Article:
Category Archives: business

I really don’t get how indies put so much time and effort into their first game. The ones who get into debt amaze me even more. the ones who mortgage/sell their house scare the crap out of me. Don’t do this.
I’ve made lots of games, here is how they went:

  • Asteroid Miner: Meh…sold a few hundred copies, was exciting to see it in a box.
  • Starship Tycoon…sold a few hundred copies, also some retail deals, tempted to quit day job… and does! That was a mistake!
  • Rocky Racers… mediocre flop.
  • Kombat kars… mediocre flop.
  • Planetary Defense…not bad considering development time was super short (a few months).
  • Kudos…surprise hit. did really well. 3rd party publishing deals that paid actual royalties!
  • Kudos 2… even better. Seriously good sales. hit $20k in one month. unbelievable.
  • Democracy…not bad, not enough to quit job, but really not bad.
  • Democracy 2: Really good, enough to quit job. *quits job AGAIN*. pays off mortgage.
  • Gratuitous Space Battles: OMG teh fountain of money. Buys new house.
  • Gratuitous Tank Battles. Meh: pretty good, but nowhere near as good as GSB.
  • Democracy 3: LOLLERSKATES. Orders brand new car & stupidly expensive laptop. Starts flying business class. Eventually buys stupidly flash electric car.
  • GSB2: Yikes, that didn’t go down well. Ouch. what did I do wrong?
  • Democracy 3:Africa. Fuck. Americans REALLY don’t care about Africa then? Barely breaks even.
  • Production Line: LOL. Almost physically crushed by stampede of pre-orders.

My point is…holy crap you never know what will happen next. Your next game could flop, it could be huge. I *really* think that GSB2 is underappreciated and am surprised it flopped. I’m still amazed at how many people like political strategy games. YOU NEVER KNOW. So be cautious, and experiment a bit. if I’d bet my house on Asteroid Miner, I’d be renting a bedsit whilst still working in IT support trying to pay off debts. I’ve never borrowed money to make a game, I’ve never remortgaged, I’ve never worked for more than 18 months on a single game before putting it on sale.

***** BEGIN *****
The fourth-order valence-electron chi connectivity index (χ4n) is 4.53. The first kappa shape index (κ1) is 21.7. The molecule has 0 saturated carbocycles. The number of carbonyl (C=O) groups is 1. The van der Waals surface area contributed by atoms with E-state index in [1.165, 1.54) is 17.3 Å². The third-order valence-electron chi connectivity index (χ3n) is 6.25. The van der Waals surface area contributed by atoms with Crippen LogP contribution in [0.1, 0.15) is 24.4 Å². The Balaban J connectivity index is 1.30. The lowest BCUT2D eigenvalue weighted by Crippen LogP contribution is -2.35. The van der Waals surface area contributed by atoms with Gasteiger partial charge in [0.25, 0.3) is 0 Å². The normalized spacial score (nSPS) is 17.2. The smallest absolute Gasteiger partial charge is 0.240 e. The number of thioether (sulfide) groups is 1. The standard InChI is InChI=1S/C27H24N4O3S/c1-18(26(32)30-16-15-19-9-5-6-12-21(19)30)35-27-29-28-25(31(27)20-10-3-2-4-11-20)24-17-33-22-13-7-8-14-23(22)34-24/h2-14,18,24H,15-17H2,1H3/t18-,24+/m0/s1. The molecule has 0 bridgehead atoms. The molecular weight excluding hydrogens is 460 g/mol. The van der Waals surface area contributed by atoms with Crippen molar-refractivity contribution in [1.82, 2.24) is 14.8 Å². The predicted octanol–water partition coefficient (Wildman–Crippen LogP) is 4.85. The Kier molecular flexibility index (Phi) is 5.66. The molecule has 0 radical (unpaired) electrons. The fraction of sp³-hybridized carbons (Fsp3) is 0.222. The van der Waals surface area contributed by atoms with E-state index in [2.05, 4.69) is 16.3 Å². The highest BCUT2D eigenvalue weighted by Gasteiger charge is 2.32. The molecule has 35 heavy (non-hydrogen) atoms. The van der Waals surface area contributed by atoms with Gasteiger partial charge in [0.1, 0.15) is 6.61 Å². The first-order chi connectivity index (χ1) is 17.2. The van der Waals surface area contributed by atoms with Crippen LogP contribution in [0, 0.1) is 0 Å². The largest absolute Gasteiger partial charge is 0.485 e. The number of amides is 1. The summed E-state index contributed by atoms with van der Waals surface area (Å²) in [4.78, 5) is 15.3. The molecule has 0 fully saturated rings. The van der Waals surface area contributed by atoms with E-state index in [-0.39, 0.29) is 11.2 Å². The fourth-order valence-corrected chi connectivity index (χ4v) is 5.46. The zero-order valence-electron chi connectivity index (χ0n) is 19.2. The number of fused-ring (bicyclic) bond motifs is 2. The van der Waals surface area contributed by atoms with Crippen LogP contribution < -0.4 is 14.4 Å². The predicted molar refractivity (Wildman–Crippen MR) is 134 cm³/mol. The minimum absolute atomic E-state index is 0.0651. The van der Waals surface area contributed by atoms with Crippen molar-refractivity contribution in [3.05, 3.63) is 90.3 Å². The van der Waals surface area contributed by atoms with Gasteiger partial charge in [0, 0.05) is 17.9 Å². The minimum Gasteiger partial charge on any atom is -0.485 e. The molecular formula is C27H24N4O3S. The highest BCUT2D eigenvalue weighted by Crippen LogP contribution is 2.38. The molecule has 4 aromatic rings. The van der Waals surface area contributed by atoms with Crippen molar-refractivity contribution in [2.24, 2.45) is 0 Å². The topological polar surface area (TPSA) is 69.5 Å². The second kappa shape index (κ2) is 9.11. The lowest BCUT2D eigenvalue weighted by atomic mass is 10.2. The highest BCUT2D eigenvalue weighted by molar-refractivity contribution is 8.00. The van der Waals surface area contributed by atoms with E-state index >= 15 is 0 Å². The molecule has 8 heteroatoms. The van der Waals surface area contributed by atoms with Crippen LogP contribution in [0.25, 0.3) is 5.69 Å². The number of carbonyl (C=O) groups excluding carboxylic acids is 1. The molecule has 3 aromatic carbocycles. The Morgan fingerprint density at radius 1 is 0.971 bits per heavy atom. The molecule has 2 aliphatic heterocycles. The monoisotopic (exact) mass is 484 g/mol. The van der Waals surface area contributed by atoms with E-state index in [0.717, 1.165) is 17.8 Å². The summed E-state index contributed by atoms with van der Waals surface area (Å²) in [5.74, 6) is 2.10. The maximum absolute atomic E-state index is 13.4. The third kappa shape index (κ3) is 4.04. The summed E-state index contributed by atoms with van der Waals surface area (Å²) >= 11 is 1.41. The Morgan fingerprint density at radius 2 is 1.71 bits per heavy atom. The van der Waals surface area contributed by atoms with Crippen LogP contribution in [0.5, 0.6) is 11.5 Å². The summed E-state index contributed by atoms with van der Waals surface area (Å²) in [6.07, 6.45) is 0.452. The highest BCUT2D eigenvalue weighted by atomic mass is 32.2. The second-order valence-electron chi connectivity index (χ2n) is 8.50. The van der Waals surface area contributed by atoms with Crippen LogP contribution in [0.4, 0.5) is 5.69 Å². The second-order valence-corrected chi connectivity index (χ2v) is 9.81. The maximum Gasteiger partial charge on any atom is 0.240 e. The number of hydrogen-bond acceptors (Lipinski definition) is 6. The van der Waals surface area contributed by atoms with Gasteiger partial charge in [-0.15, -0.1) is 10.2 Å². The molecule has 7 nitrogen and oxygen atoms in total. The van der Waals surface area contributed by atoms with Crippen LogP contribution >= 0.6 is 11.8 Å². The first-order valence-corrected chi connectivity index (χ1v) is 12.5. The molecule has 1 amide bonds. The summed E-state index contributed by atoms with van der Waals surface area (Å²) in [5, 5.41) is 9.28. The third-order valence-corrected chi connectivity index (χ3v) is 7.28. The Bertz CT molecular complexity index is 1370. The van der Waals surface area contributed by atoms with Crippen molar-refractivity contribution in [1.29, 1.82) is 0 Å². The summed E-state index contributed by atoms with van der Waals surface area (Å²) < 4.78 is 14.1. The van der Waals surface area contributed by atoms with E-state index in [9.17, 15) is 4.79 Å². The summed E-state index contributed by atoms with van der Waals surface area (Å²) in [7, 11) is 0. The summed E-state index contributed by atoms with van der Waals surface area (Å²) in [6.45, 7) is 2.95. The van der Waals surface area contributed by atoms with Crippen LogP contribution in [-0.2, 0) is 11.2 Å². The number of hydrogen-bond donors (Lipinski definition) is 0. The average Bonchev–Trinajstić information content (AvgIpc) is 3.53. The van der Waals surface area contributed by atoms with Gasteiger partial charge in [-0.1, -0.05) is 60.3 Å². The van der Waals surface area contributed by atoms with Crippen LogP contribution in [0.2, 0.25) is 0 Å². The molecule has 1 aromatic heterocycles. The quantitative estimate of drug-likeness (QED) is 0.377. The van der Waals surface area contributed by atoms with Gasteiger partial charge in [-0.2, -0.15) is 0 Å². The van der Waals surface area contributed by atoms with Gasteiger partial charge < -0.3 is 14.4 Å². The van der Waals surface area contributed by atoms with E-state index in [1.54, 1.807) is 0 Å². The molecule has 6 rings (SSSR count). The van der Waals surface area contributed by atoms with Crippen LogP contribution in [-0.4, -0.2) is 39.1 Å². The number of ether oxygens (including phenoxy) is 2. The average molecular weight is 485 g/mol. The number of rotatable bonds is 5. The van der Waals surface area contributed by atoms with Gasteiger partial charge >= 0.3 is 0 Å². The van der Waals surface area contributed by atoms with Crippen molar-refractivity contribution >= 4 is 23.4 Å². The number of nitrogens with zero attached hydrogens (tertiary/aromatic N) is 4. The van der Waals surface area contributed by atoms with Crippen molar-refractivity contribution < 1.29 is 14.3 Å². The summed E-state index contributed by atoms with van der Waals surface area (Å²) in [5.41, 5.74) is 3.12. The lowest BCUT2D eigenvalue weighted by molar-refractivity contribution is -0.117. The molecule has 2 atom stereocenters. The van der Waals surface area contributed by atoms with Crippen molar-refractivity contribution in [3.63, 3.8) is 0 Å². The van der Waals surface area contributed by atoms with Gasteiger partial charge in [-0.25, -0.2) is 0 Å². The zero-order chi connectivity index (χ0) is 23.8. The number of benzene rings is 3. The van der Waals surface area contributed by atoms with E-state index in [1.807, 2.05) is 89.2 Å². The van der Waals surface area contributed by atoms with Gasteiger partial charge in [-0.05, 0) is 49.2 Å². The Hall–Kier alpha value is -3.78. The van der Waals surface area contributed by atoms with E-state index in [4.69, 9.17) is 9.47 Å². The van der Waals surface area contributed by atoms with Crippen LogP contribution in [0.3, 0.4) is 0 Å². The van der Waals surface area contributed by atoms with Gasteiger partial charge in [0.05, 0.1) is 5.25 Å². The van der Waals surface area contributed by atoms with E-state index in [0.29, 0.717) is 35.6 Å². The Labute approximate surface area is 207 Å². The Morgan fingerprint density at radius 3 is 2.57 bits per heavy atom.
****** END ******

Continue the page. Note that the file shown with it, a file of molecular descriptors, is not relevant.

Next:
That might be a bit clinical and unromantic, but its worked for me. Your life is not a feel-good Hollywood movie starring Tom Cruise. Don’t get stuck in confirmation bias. Many indie games fail. Some fail HARD.

This has been the softest launch of a game I’ve ever done. I spent about $100 total on facebook post boosts, I tweeted, I blogged and I posted to the ProductionLine facebook page. Since then…thats it, I’ve been pretty much going along on word of mouth, and even then, sales have exceeded my expectations! This is really good news, because so far the development of the game has gone exactly as I had hoped, with a lot more focus on what actual players of the game want, rather than me guessing, or doing just want I want, or me trying to guess what makes the press happiest.